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    Checklist: Dissertation Proposal

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        Thesis Editing: What is It and Why Do You Need It?

        • calenderJun 23, 2022
        • calender 5 min read

        Writing a thesis is hard work. As editors and proofreaders who review theses and dissertations every day, we are well aware of the dedication and passion researchers put into their work. We’re sure the work is stellar by this point, but there’s just one more step to the path of an immaculate project: thesis editing. 

        The truth is, you can’t hang your boots right after you finish writing. You’ve done most of the work for sure, but if you want your thesis to be the best version of itself, then you must invest some time in thesis editing. Whether you want to do it yourself or you’d rather let a professional take over, here’s everything you need to know before getting your thesis edited. 


        Why is thesis editing important? 

        Regardless of how careful you are about your writing process, a round of editing (multiple, in fact) is absolutely necessary. You may have written it in haste or meticulously, over months, but in either case, editing your thesis helps you refine your writing and eliminate language errors you might’ve missed previously.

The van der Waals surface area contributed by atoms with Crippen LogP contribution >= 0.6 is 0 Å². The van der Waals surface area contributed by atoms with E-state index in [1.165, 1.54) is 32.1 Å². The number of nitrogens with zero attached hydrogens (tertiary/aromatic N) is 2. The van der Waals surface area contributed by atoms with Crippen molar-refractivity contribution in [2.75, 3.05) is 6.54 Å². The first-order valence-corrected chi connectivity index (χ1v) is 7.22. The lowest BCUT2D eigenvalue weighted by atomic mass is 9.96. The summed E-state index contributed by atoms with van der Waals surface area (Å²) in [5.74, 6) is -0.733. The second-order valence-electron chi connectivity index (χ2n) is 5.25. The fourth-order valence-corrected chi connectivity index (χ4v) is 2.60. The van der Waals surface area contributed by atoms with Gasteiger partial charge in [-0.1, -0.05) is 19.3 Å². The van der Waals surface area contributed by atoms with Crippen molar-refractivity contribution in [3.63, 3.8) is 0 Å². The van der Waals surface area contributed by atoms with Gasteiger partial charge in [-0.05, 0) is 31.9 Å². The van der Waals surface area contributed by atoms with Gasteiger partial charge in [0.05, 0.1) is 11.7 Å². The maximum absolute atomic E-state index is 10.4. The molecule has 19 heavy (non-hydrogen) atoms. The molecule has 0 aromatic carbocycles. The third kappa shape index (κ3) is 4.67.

Once you’ve done your cursory review, it’s also a good idea to hire a professional thesis editor to go over your work. As specialized experts, a thesis editor can provide you with in-depth feedback on the flow, coherence, and writing style of your thesis, as well as proofread and format your work according to university standards. 

        In essence, the editing process lets you and your editor take a step back to see if you’ve written a thesis that reads well to your evaluator and fellow researchers. 

        A thesis editor can make a huge difference in ensuring your thesis is not only ready for submission but that it is also one that is well written and easy to understand. They put their language expertise to use by helping you craft a thesis that does an accurate and effective job in communicating the results and relevance of your research.  


        The scope of thesis editing 

        Thesis editing addresses the minutiae of writing as well as the larger, organizational aspects of your work. Broadly speaking, the editing and proofreading process covers the following aspects:

        • Language: This is the primary focus of proofreading. A thesis proofreader does a line-by-line review of your document, focusing on the mechanics and technical aspects of language. This includes grammar, syntax, punctuation, sentence structure, and spelling. The aim is to make sure your prose is error-free and easy to read.